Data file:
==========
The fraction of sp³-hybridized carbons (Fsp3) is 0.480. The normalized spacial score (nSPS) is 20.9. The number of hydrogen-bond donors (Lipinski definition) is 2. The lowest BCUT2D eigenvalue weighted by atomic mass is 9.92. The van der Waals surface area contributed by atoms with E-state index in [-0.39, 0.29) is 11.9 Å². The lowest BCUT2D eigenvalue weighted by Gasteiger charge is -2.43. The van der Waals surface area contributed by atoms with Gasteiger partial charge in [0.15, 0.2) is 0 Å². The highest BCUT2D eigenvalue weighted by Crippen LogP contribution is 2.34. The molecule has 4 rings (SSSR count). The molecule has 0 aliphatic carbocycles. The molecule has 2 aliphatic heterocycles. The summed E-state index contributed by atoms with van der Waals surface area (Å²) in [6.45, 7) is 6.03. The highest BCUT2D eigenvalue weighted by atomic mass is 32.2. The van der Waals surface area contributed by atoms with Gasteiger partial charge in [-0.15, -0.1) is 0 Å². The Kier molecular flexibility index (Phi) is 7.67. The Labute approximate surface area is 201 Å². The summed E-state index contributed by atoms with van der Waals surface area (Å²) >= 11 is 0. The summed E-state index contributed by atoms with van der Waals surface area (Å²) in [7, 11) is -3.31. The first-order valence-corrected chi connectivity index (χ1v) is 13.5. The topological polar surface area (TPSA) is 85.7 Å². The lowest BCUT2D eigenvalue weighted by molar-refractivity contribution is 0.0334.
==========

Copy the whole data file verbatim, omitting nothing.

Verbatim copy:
The fraction of sp³-hybridized carbons (Fsp3) is 0.480. The normalized spacial score (nSPS) is 20.9. The number of hydrogen-bond donors (Lipinski definition) is 2. The lowest BCUT2D eigenvalue weighted by atomic mass is 9.92. The van der Waals surface area contributed by atoms with E-state index in [-0.39, 0.29) is 11.9 Å². The lowest BCUT2D eigenvalue weighted by Gasteiger charge is -2.43. The van der Waals surface area contributed by atoms with Gasteiger partial charge in [0.15, 0.2) is 0 Å². The highest BCUT2D eigenvalue weighted by Crippen LogP contribution is 2.34. The molecule has 4 rings (SSSR count). The molecule has 0 aliphatic carbocycles. The molecule has 2 aliphatic heterocycles. The summed E-state index contributed by atoms with van der Waals surface area (Å²) in [6.45, 7) is 6.03. The highest BCUT2D eigenvalue weighted by atomic mass is 32.2. The van der Waals surface area contributed by atoms with Gasteiger partial charge in [-0.15, -0.1) is 0 Å². The Kier molecular flexibility index (Phi) is 7.67. The Labute approximate surface area is 201 Å². The summed E-state index contributed by atoms with van der Waals surface area (Å²) >= 11 is 0. The summed E-state index contributed by atoms with van der Waals surface area (Å²) in [7, 11) is -3.31. The first-order valence-corrected chi connectivity index (χ1v) is 13.5. The topological polar surface area (TPSA) is 85.7 Å². The lowest BCUT2D eigenvalue weighted by molar-refractivity contribution is 0.0334.